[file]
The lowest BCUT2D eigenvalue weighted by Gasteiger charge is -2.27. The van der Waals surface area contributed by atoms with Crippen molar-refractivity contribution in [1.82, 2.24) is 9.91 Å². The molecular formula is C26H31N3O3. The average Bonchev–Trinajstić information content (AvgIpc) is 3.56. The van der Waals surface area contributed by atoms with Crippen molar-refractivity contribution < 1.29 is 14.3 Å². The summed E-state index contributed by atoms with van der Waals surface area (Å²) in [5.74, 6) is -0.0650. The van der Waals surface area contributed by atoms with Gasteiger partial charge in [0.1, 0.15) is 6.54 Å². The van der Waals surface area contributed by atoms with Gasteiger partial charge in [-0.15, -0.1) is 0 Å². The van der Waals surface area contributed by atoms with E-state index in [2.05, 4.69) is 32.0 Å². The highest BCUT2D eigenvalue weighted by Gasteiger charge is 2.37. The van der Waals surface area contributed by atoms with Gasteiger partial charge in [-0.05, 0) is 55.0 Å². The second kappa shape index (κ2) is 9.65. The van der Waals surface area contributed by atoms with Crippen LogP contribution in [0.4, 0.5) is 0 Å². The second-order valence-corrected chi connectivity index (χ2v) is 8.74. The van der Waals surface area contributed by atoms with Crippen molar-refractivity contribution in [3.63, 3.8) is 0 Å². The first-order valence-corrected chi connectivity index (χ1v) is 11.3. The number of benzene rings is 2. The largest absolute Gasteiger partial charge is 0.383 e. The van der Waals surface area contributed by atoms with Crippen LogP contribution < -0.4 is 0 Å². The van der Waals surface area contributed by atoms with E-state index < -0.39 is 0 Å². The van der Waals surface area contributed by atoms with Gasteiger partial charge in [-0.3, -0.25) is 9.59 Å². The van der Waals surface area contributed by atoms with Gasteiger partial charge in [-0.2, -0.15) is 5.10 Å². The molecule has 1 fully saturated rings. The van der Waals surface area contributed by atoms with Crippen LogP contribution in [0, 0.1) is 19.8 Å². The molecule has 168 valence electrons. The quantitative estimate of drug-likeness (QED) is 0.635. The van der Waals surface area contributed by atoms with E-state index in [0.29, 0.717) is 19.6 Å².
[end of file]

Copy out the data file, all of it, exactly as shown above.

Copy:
The lowest BCUT2D eigenvalue weighted by Gasteiger charge is -2.27. The van der Waals surface area contributed by atoms with Crippen molar-refractivity contribution in [1.82, 2.24) is 9.91 Å². The molecular formula is C26H31N3O3. The average Bonchev–Trinajstić information content (AvgIpc) is 3.56. The van der Waals surface area contributed by atoms with Crippen molar-refractivity contribution < 1.29 is 14.3 Å². The summed E-state index contributed by atoms with van der Waals surface area (Å²) in [5.74, 6) is -0.0650. The van der Waals surface area contributed by atoms with Gasteiger partial charge in [0.1, 0.15) is 6.54 Å². The van der Waals surface area contributed by atoms with Gasteiger partial charge in [-0.15, -0.1) is 0 Å². The van der Waals surface area contributed by atoms with E-state index in [2.05, 4.69) is 32.0 Å². The highest BCUT2D eigenvalue weighted by Gasteiger charge is 2.37. The van der Waals surface area contributed by atoms with Gasteiger partial charge in [-0.05, 0) is 55.0 Å². The second kappa shape index (κ2) is 9.65. The van der Waals surface area contributed by atoms with Crippen LogP contribution in [0.4, 0.5) is 0 Å². The second-order valence-corrected chi connectivity index (χ2v) is 8.74. The van der Waals surface area contributed by atoms with Crippen molar-refractivity contribution in [3.63, 3.8) is 0 Å². The first-order valence-corrected chi connectivity index (χ1v) is 11.3. The number of benzene rings is 2. The largest absolute Gasteiger partial charge is 0.383 e. The van der Waals surface area contributed by atoms with Crippen LogP contribution < -0.4 is 0 Å². The van der Waals surface area contributed by atoms with E-state index < -0.39 is 0 Å². The van der Waals surface area contributed by atoms with Gasteiger partial charge in [-0.3, -0.25) is 9.59 Å². The van der Waals surface area contributed by atoms with Gasteiger partial charge in [-0.2, -0.15) is 5.10 Å². The molecule has 1 fully saturated rings. The van der Waals surface area contributed by atoms with Crippen LogP contribution in [0, 0.1) is 19.8 Å². The molecule has 168 valence electrons. The quantitative estimate of drug-likeness (QED) is 0.635. The van der Waals surface area contributed by atoms with E-state index in [0.29, 0.717) is 19.6 Å².